With the bushfire season already upon us, it’s time to remind all pilots – commercial, recreational and drone – to stay away from bushfires and not risk getting in the way of emergency services.
While last year was a quieter bushfire season compared to the devastating 2019–2020 season, pilots shouldn’t drop their guard when it comes to understanding where bushfires may be active and the requirements of firebombing aircraft.
These aircraft are becoming larger, faster and more capable in performing a critical role in bushfire suppression operations. It is vital that pilots make themselves aware of the increased likelihood that firebombing aircraft may be operating in the vicinity of any bushfire at low level.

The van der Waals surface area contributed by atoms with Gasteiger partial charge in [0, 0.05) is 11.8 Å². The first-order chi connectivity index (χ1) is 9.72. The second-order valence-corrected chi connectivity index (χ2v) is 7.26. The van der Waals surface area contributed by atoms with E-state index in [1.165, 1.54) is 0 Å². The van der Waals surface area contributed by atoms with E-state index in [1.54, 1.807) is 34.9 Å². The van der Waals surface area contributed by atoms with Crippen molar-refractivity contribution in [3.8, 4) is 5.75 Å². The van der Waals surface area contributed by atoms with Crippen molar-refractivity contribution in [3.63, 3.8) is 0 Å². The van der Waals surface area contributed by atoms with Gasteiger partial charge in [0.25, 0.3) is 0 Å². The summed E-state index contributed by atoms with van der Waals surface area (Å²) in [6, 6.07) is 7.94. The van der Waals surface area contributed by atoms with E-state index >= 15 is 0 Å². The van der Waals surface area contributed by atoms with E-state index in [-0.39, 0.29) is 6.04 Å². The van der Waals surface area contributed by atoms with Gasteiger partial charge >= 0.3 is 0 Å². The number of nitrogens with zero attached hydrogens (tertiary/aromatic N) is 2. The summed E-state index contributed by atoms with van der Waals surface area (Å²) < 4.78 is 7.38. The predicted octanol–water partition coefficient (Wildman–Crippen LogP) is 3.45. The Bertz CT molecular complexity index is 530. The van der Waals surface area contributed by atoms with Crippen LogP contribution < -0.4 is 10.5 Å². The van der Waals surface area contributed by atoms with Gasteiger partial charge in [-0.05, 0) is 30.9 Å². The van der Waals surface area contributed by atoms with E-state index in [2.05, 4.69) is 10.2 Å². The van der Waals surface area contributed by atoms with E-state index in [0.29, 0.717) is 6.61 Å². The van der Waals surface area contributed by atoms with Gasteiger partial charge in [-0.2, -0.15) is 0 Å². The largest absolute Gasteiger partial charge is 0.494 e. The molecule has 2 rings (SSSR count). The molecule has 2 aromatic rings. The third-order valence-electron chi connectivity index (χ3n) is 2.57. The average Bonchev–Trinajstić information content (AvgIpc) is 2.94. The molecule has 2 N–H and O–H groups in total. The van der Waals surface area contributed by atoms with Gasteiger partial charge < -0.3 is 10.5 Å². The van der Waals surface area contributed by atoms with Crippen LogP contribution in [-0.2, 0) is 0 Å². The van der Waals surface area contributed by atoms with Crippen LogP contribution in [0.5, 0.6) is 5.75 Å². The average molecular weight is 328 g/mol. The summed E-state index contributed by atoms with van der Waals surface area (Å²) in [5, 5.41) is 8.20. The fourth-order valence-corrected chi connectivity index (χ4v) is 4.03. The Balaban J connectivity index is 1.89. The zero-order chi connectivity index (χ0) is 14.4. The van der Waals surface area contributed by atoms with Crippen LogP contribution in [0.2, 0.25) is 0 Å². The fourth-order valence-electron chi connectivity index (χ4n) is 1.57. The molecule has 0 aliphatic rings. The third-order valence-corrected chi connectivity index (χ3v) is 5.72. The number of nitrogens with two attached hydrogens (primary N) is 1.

So, forgive us for stating the obvious, but keep your aircraft away from bushfires.
This applies whether you’re flying a manned or unmanned aircraft.
The En Route Supplement Australia (ERSA) contains a general warning that unnotified intense aviation activity associated with firefighting operations could be occurring at any time. This is especially the case during the fire season. Pilots of manned aircraft are requested to remain at least 5 nm from fires and 3000 ft above them. Unmanned aircraft should only be flown 5 nm from a fire and no higher than 400 ft AGL.
Operators should also be aware that location specific NOTAMs and temporary restricted or danger areas (TRAs/TDAs) may be published or declared near fires should the risk to airspace users be elevated above the general warning status. In the event of a TRA, operations within these areas will be restricted subject to the conditions of entry set out in the associated NOTAM.
Guidance and information can be found through the CASA’s flying near emergencies page, the CASA-verified drone safety apps or by contacting CASA or the relevant state fire services.
Please exercise common sense and help those exceptional members of our community who protect the rest.